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August 25, 2003

Desktop Blogging

Had this pop up in the email box once the network finally started to clear over the weekend. Seems I've been outed.*

I'm Scott Ragland, editor of the University Gazette, the faculty/staff paper here at UNC. I'm working with Anton Zuiker on a story about Tar Heel Bloggers, and he suggested that I contact you as a possible source
for the piece.

If you're willing, would you answer these questions?

1) With faculty, the potential of blogging as a teaching/scholarly tool is readily apparent. But what about staff? Can blogging help them on the job in some way?

2) I've visited your blog, and it's a fascinating look at a diversity of topics. But, along with using it to explore personal interests, do you use it for work-related stuff? If yes, what?

3) How time-demanding is blogging, and why do you think the time is worth it?

4) Would you encourage other UNC staff members to blog? Why?

Gosh, I must remember to thank Anton when I see him again. Nothing quite like alerting the fellow employees to one's participation in the notorious timesink that is blogging by means of a story in the Official Employee Newspaper to ensure their good opinion. Perhaps next issue the Gazette can favor me with a quote in the "The Five Beer Lunch; Are Its Advantages Overstated?"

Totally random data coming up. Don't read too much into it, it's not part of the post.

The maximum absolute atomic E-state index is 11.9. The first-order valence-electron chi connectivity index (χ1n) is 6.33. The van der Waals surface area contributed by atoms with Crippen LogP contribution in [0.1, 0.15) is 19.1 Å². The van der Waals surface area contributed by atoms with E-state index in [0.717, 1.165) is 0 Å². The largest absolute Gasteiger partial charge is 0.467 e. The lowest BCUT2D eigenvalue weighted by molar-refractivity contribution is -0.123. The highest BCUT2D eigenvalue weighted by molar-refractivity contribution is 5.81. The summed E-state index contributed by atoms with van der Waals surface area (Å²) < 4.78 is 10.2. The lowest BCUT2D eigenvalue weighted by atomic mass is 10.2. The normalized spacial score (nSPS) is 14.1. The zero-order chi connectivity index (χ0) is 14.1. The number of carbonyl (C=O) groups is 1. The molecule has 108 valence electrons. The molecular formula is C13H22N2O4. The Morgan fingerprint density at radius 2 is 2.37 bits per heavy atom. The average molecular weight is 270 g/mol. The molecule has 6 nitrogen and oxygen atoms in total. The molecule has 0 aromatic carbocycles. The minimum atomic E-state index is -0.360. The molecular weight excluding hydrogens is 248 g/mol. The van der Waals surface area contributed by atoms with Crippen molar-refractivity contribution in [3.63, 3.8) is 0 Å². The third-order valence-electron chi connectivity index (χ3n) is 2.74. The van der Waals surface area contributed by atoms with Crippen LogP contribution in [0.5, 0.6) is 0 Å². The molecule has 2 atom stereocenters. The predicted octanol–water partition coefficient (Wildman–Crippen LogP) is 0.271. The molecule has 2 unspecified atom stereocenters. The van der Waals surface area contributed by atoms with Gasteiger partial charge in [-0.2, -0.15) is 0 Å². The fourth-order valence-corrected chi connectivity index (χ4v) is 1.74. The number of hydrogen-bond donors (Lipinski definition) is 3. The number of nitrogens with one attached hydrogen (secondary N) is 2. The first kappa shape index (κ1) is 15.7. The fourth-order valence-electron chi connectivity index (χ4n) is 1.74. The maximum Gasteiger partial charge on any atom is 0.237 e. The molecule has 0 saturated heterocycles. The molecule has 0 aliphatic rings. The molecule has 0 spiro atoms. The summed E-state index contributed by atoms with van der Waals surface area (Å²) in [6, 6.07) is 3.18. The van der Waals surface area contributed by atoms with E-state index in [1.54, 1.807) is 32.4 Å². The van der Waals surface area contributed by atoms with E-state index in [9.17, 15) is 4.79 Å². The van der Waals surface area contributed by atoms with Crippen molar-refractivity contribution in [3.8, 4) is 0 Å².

I'm kidding, Anton. Calm down.

And of course, I would never cut short on the time I spend at work to blog. That would be wrong. Also, it's a lot easier just to stint on the time I spend with the wife and kids.

Here are my answers for Scott so far.

1. People tend to say inane things like "blogging fosters communication" when they talk about the medium. Certainly it could be used in a job atmosphere for that purpose, but the challenge lies in figuring out what blogging can do in the workplace that e-mail and instant messaging don't already do. With email and IM one at least has the notion that one's message will eventually reach its intended recipient, whereas with a blog there's no guarantee that anyone will ever read what has been posted there.